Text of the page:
Borderline Personality Users' Manual

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Left Behind

Recent events make me reflect. It has been said that you "can't take it with you." While this is most definitely true, it bears mentioning that the stuff we leave behind, in spite how little monetary value those items may hold, will certainly be of great value to those family and friends mourning the loss of someone loved. Something as insignificant as a coffee cup or a favorite pen can become a cherished family heirloom.
A week ago, my grandfather passed away after 97 healthy years. He was not rich, if that means having a lot of money. But he was rich in other ways: a marriage of 72 years, thirteen children and many grandchildren and great-grandchildren. He was a respected member of his community and a good father and husband. This money simply cannot buy.
What few possessions he did have, he made no formal will to apportion them to family members. His children met after the funeral to decide what to do with certain family artifacts. Some of the brothers and sisters would be returning home out of state, so decisions had to be made quickly.
A chipped coffee cup from decades past remains one of his most priceless belongings. It represents the man that he was: simple, not flashy, down to earth. If you saw this cup in a garage sale, you might pass it up. Yet, it was cherished by members of this very large family. The cup, a lamp, a silver ring probably purchased from a street vendor. All are priceless treasures. None of them will be in a museum.
A few people in the family got upset about how this was handled. They felt that Grandpa's things should be left alone for a little while, locking in place the image of his presence. They cited feeling a connection with Grandpa being surrounded by his little collection of keepsakes. It's understandable. We associate things with memories. I especially feel the presence of my mom's late brother, Uncle Charlie, when I put on one of his ties. (Strangely, he was not known for wearing them.) it's pretty normal human behavior to make connections between people and their stuff. Ancient peoples revered their dead by burying them with their most treasured belongings. We do this today, placing objects in the casket of the deceased. I saw a rosary and a few small items with Grandpa before the casket was sealed.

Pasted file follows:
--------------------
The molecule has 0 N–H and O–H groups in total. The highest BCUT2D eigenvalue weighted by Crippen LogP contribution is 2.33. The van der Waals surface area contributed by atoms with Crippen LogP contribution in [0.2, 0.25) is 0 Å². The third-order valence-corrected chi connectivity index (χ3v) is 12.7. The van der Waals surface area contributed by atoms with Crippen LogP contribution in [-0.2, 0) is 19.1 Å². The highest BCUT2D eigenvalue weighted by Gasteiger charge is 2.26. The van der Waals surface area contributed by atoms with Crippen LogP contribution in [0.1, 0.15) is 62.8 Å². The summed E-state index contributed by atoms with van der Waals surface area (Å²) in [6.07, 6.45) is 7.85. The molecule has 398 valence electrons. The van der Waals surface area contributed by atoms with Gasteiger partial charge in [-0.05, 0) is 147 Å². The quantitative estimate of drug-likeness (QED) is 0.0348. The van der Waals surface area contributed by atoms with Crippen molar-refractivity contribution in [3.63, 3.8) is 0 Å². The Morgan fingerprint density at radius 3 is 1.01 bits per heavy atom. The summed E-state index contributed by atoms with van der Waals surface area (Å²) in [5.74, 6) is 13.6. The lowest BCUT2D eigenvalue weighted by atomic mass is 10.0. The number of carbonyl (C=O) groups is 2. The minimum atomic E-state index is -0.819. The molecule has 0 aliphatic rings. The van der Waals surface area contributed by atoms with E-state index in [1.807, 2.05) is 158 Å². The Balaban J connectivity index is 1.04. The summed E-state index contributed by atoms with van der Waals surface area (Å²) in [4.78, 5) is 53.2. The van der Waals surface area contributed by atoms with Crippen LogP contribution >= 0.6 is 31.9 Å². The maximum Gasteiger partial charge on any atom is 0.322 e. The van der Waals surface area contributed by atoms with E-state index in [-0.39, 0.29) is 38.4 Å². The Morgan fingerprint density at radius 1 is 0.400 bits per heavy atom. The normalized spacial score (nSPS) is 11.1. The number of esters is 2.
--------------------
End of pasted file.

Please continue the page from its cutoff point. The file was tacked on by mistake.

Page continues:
So, here I contemplate the things I might leave behind. I own a lot of electronics - I'm typing this on my iPad - but these techie things tend to get replaced frequently, so there is not as much sentimental value in them. I have no jewelry save a simple gold wedding band. The trombone I played in high school and college might be of some worth. Someone might find significance in some of my books or my photos I took.
Now that this entry has taken a morbid turn, let me completely destroy this hypothesis by reminding everyone that there will be no one left behind to claim what little stuff I have. We have no children, and a radical hysterectomy makes the prospect depressingly out of the question. I suppose adoption is an answer. I will compose a new post on that occasion.
As for the idea of leaving nothing behind; it crossed my mind, but the objects are not coming with us, as I said. The trombone, someone will want. My copy of "The Fifth Element", a photo of me and my wife, a few pieces of clothing. Not much. If I ever have children, well, that's the trick.
My grandpa did a lot with his long life. He made a lot of friends. He helped a lot of people. He left behind a legacy of work, family and sacrifice. The thing I have kept of my grandpa's is the standard he set, and the lessons for making priorities and being an honest man. I look at my hands and face, and I know of his what I possess.

Posted via LiveJournal app for iPad.

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Beautiful, my love!

And the pic of the casket made the entry even more poignant.

We will have children... adopted ones... and at least one Paco-baby. You just wait and see!


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